Let’s start with the good news. Pharmacists continue to be among the most trusted professions, with 2018Gallup findings reporting only nurses and medical doctors received higher marks for “honesty and ethical standards.” And 2017 research by CVS Health found almost two-thirds of patients think of their local pharmacist as part of their health care team. And 2017 research by CVSHealth found almost two-thirds of patients think of their local pharmacist as part of their health care team.
But for pharmacists, here’s some not so good news:
Smart pharmacy managers though are getting ahead of these less-than-positive economic indicators and finding ways to expand offerings, thereby attracting new revenue sources. And in the process, pharmacists are finding strong demand – and appreciation – among their patients.
A sure way for a pharmacy to improve profitability is, well, to sell more prescriptions. With an estimated 30-50 percent of patients not taking their medications as prescribed – meaning many prescriptions regularly go unfilled – a pharmacy can help improve patient outcomes and its bottom line through patient adherence initiatives.
This can be as easy as using your pharmacy technology system to identify non-adherent patients and send out text or email reminders to advise when a refill is due, or past due. Or, for patients that take multiple medications, but have staggered renewal dates, a medication synchronization program can combine all pick-ups into one monthly visit.
Immunization clinics have become very popular with patients, with pharmacists in all 50 states now authorized to administer vaccinations. According to AJMC, “more pharmacies than ever” offer vaccination services, with 2017 Centers for Disease Control data reporting that among adults who received flu shots, more than 28 percent were inoculated at a pharmacy. This marks an uptick from 2016 when 24 percent of vaccinated adults received their flu shot at a pharmacy.
Pharmacy vaccine services not only provide a great service to patients but drive traffic into the pharmacy, thus improving the likelihood of patients purchasing non-prescription merchandise while in the store.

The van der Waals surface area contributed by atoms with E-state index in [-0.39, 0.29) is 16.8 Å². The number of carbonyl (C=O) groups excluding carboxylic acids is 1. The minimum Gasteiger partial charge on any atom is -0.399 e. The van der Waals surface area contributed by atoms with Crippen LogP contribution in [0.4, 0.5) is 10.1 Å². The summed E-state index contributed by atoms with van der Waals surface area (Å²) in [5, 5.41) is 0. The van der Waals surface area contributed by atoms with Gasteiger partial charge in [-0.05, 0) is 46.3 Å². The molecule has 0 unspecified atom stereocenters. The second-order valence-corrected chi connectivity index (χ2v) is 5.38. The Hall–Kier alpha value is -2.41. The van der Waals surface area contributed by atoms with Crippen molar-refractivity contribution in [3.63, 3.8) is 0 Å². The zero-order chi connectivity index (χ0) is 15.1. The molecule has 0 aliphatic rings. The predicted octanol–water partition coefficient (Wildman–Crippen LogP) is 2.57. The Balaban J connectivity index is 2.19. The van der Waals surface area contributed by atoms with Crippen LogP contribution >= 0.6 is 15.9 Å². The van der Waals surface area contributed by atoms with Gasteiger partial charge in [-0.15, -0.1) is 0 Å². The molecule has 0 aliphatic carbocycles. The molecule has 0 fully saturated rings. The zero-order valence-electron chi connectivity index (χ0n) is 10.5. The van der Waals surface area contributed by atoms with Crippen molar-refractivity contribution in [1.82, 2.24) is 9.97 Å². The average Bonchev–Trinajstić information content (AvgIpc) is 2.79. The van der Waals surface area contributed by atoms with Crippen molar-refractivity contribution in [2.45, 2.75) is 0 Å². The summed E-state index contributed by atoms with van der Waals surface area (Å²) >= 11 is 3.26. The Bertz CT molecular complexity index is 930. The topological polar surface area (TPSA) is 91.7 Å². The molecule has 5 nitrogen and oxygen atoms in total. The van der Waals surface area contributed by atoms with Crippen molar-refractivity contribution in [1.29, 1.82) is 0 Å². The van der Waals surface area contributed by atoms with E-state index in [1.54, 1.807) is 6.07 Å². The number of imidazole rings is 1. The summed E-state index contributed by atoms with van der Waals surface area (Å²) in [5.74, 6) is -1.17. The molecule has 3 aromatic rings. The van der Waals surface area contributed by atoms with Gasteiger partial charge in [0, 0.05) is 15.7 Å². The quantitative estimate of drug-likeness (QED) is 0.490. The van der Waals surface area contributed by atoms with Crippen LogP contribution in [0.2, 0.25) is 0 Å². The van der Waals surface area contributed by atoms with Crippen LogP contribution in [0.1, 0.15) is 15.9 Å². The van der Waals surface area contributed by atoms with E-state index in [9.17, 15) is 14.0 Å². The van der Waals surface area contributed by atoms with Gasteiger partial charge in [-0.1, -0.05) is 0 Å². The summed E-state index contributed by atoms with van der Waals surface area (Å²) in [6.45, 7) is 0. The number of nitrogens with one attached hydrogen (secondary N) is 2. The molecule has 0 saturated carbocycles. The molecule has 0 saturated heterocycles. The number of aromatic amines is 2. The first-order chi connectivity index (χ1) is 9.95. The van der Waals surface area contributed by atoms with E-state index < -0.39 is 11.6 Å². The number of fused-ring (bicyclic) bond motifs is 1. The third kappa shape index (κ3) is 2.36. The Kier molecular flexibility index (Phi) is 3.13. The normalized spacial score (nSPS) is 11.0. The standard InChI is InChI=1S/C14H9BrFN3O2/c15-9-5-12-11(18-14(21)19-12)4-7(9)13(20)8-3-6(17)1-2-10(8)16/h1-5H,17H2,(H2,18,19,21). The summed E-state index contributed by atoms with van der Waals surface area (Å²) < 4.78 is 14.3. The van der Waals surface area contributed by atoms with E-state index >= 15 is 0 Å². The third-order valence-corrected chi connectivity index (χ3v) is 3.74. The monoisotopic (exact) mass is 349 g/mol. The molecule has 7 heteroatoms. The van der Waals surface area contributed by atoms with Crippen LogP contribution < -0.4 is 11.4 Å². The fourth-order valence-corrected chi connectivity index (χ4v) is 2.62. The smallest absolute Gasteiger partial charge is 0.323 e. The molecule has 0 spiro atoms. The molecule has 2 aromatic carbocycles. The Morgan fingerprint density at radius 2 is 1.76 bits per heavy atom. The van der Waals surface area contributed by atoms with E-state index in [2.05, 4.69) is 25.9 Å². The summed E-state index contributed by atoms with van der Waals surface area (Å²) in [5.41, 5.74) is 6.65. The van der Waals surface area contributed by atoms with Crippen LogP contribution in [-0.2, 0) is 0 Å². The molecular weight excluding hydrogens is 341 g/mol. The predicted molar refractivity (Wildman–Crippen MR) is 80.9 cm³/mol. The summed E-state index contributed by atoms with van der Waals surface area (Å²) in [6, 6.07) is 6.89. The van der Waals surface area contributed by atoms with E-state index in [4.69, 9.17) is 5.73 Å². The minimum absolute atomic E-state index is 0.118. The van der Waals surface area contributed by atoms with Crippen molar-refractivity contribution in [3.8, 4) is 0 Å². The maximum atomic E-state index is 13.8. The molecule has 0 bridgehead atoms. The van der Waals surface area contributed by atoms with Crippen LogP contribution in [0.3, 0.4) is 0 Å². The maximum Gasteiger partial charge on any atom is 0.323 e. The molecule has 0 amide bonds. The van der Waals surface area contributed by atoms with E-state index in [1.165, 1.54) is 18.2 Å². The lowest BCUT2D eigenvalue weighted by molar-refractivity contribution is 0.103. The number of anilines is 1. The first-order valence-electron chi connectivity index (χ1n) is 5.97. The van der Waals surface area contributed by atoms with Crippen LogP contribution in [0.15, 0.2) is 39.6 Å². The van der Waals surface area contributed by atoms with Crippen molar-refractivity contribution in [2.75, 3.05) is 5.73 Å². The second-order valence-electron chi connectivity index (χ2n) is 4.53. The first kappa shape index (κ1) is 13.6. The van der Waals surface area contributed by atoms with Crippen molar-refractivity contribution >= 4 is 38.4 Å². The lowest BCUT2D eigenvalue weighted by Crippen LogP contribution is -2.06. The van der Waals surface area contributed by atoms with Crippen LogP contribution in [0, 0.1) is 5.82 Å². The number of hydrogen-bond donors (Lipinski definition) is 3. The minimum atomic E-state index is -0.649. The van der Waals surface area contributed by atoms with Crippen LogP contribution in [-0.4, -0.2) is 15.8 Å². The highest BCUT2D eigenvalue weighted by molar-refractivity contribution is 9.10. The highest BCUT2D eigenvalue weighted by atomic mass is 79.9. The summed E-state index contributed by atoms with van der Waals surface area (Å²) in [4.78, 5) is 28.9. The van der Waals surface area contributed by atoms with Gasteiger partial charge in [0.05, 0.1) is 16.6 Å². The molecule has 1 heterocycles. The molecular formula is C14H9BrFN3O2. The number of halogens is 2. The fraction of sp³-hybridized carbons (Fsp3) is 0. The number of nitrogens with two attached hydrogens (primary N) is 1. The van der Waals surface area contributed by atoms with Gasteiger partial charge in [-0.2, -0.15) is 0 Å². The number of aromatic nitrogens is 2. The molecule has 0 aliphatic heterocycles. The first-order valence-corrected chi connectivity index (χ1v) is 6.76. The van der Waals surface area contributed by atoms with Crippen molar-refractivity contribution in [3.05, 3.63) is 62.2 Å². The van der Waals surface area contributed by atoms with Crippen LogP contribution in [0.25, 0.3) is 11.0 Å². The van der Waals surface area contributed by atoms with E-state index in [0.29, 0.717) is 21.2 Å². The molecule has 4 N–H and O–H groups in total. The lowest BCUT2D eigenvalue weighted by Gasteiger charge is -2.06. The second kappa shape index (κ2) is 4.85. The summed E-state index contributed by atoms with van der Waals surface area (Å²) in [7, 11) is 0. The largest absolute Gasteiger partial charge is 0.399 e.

Chronic Disease Management is another value-added service for patients. Patients with chronic conditions such as diabetes or asthma often have a minimal understanding of the underlying facts surrounding their condition, and about options to manage or even improve their prognosis. By working one-on-one with patients to help them understand their condition, pharmacists can identify comprehensive treatment plans that will presumably improve medication adherence. This, in turn, could lead to sales of additional materials including supplements and medical equipment such as home-monitoring kits.
Prevention and Wellness Education. A 2017 employee benefits report prepared by the Society for Human Resource Management found a growing number of employers are offering a variety of wellness programs to workers. Among the most popular initiatives: Smoking cessation programs, health fairs, weight loss programs, and nutritional counseling.
Forward-looking pharmacies can support these initiatives with in-store product offerings that might include selections of vitamins and supplements and associated products. Smoking cessation products, for example, generated $800 million in sales during 2013, according to PBA Health.
These are just a few of the clinical services increasingly found in pharmacies. In many instances, implementing these services can be a fairly simple process and will require minimal investment of resources. This is largely because most technology systems allow pharmacists to easily identify patients in need of services, and track progress and outcomes. In other words, a pharmacy may already have the tools it needs to support its expansion into clinical services.